An inevitable People's Republic?
Written by Professor David Flint AM   
Saturday, 20 October 2007

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The republicans’ ultimate argument is that a republic is inevitable. John Ralston Saul wrote in The Australian review of 20 February, 2004 that “Inevitability is the traditional final justification for failing ideologies.”  And if a republic is inevitable, why are republicans so anxious to push it? 

Perhaps we already have one. According to The Australian 20 October 2007, Mr Kevin Rudd, the Leader of HM Loyal Australian Opposition says he comes from “the people’s republic of Queensland.”  The term was first adopted by communist dictators in Europe, Asia and Africa, including incidentally, those which were previously constitutional monarchies. A few non- communist states then began to use the term, including Colonel Gaddafi’s “Great Socialist People's Libyan Arab Jamahiriya.” More recently, it has been used in a jocular sense to describe left wing dominated entities. Thus Waverley Council in Sydney was described in this column on 11 January, 2006 as the People’s Republic of Bondi, when under left wing control it refused to fly our flag over the Bondi Pavilion, a position it was forced to abandon because of public outrage. Given the context, in which Mr. Rudd was saying there is a “digital divide” even in Queensland , we think Mr. Rudd was employing irony with the press. (The term “digital divide,” as Mr. Rudd used it, refers to the fact that some people do not for various reasons, rely on computers.)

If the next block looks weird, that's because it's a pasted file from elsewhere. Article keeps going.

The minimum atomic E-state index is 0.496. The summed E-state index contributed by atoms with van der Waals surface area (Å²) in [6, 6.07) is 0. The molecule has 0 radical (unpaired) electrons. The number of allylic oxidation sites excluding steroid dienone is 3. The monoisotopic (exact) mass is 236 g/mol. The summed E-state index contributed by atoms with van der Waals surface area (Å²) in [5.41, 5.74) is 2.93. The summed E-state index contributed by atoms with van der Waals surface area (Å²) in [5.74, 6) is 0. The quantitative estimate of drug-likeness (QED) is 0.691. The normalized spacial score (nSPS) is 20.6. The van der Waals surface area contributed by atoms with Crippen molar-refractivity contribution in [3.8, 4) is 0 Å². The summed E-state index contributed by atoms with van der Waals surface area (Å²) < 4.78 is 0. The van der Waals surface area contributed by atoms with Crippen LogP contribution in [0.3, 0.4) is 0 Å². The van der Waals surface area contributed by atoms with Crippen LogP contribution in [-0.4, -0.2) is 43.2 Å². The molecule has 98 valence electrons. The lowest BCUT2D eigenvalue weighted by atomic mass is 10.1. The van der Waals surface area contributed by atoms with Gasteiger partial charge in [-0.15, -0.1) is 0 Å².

As we reported in this column on 23 September, 2007, Mr. Rudd has announced that if he were to become prime minister, a referendum on some sort of republic will be held within three years, probably 2010. On Channel 10’s “Meet the Press” on 23 September 2007 Labor’s shadow health minister Nicola Roxon declared that “the republic will be an issue that we will pursue passionately.” This is not the view of traditional Labor voters.

The Prime Minister, Mr Howard, is opposed to a republic, but his likely successor if the Coalition wins, Peter Costello, favours a republican model similar to the one rejected in 1999. The Liberal Party, founded by a very strong constitutional monarchist, Sir Robert Gordon Menzies, now has no position on the question. Its Coalition partner, the National Party is strongly opposed to a republic.